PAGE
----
Refueling after exercise is also essential. Taking in some protein and carbohydrates within an hour of your workout and sufficiently beyond that to refuel will help to ensure muscle maintenance and even growth as you get an insulin spike.

If you're an athlete, you need to determine an ideal weight for your activity, keep a watch on the scales, and adjust your diet and exercise accordingly. Highly active people will require much more calories than those who are sedentary.

Train to Support Muscle

The type of training you do also plays a role in muscle maintenance. As discussed above, weight-bearing exercise is vital. While fantastic for general health and disease prevention, cardiovascular exercise will not go as far in protecting your muscle mass.

In fact, too much endurance exercise can lead to muscle loss as the body attempts to become lighter and more efficient to meet demands. However, adding resistance training to your cardio exercise routine and vice versa can improve your ability to maintain muscle.

The type of resistance training you do matters as well. Focusing on hypertrophy style training, which is the kind that helps build muscle mass, also helps prevent muscle loss, even if you are in a calorie deficit.

Lifting weights three or more times per week and training every body part at least twice a week is best. You'll need to add volume and progressively overload your muscles to continue seeing growth or maintain muscle.

Relax and Sleep Enough

Sleep is a time of rebuilding. Hormones like testosterone and human growth hormone set about rebuilding and repairing your body. Restful sleep helps with this process, so make sure you get it. Relaxation is important too since emotional stress will induce catabolic stress hormones, which means more destruction of muscle if you're not careful.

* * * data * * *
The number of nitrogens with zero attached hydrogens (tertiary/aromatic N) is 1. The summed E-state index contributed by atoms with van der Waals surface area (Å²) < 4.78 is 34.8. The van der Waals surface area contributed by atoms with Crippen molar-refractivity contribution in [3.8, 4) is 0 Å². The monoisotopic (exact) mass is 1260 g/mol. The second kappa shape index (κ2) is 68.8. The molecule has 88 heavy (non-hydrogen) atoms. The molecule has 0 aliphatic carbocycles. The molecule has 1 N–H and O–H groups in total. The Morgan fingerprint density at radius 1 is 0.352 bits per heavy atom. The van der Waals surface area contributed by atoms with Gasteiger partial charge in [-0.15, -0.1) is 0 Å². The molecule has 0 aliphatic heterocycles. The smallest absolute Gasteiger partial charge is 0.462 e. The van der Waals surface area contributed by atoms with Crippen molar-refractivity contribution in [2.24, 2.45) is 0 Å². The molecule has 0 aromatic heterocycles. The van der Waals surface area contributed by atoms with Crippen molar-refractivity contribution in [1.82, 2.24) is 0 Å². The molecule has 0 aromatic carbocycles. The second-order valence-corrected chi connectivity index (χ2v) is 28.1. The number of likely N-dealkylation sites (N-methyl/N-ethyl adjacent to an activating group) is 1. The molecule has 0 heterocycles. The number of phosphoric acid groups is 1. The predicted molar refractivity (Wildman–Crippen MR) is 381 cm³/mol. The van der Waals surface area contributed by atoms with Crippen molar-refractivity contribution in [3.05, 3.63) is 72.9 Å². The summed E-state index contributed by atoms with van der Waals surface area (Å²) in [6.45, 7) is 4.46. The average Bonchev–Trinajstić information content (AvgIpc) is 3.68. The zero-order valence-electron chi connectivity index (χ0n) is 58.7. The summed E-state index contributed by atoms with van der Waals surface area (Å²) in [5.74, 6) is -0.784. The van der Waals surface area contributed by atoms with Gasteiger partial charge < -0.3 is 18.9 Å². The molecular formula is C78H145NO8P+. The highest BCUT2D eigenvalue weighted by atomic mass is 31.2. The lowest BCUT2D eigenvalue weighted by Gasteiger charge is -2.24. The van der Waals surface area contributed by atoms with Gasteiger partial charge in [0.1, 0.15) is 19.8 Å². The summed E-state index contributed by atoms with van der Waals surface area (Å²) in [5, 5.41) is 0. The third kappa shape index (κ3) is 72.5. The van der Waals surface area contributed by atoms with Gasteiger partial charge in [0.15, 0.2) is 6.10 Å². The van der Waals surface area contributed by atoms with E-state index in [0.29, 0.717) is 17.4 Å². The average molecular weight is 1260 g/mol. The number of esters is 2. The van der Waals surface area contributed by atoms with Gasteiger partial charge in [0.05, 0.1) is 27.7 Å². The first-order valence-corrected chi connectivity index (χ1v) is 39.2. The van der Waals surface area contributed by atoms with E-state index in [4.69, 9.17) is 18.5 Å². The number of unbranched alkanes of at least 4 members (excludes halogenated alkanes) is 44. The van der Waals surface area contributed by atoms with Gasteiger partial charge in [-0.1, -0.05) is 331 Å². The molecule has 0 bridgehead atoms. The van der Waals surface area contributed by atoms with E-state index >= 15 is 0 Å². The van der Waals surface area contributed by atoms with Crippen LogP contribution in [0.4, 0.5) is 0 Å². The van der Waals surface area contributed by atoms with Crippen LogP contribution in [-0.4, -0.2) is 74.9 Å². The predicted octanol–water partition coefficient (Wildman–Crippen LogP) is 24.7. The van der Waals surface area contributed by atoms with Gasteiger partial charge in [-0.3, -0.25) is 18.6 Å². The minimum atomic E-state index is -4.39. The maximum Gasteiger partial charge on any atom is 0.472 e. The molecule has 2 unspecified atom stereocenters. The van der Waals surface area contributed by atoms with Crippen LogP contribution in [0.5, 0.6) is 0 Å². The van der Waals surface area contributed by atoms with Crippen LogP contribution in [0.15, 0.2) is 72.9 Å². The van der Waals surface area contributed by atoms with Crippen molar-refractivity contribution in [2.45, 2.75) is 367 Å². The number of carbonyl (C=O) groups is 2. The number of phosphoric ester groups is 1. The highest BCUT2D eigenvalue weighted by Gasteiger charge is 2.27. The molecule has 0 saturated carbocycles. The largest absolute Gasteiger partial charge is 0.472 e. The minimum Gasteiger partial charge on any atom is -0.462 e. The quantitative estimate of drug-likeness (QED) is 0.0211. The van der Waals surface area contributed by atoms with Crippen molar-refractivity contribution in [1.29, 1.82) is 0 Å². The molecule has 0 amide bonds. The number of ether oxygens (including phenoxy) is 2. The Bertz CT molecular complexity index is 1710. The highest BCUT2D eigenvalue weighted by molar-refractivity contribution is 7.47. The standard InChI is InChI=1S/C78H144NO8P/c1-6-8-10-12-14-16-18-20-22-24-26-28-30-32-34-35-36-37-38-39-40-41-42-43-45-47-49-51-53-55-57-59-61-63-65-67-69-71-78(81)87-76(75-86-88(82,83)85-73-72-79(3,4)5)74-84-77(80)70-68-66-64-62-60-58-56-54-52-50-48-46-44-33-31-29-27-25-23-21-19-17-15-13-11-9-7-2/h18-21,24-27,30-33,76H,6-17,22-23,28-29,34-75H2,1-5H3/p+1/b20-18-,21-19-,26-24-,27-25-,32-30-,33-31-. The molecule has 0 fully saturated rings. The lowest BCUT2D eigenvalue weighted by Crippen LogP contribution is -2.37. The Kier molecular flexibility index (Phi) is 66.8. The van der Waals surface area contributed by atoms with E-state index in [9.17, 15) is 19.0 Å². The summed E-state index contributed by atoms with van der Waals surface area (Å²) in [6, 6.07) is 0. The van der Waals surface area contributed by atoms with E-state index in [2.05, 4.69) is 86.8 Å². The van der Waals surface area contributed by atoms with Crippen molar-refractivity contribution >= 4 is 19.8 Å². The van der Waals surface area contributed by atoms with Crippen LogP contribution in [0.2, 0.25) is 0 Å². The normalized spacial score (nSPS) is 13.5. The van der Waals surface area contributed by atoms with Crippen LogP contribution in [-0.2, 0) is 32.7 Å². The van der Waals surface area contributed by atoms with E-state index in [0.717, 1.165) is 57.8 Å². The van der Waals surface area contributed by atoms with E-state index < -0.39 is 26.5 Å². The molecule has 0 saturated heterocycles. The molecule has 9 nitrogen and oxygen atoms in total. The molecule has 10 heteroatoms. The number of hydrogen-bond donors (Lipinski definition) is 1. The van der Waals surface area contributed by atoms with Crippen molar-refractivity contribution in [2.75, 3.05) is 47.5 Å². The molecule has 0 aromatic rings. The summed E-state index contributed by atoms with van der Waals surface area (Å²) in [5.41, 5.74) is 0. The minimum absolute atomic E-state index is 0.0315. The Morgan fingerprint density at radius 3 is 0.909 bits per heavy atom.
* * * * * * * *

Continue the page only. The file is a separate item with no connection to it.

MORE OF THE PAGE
As well, sleep helps provide enough energy for your workouts and encourages better eating choices. Moreover, recovery time is necessary for proper muscle growth and maintenance.

In bodybuilding and weight training, people who don't naturally carry or easily enhance muscle are often called "hard gainers." This sounds a little derogatory, but it's more a statement of fact. People with a lean rather than solid natural build are categorized scientifically as ectomorphs.

The more muscled builds are mesomorphs. Those that carry more fat naturally might be endomorphs. But don't panic, there are many shades in between, and you are not destined to a life of a skinny ectomorph, although ectomorphs are probably never going to be Mr. Universe, steroids aside.

A Word From Verywell

Several factors determine how much muscle you have and how quickly and to what degree you lose it as you age. However, there are ways you can lower the risks of muscle loss by focusing on your diet, exercise, and lifestyle habits. Muscle is essential for aging in an active, independent, and healthy way. Your chances of high quality of life and pain-free aging are much better if you preserve muscle. If you are concerned about muscle loss, ask your doctor for more advice.

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Verywell Fit uses only high-quality sources, including peer-reviewed studies, to support the facts within our articles. Read our editorial process to learn more about how we fact-check and keep our content accurate, reliable, and trustworthy.
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By Rachel MacPherson, BA, CPT
Rachel MacPherson is a health writer, certified personal trainer, and exercise nutrition coach based in Montreal.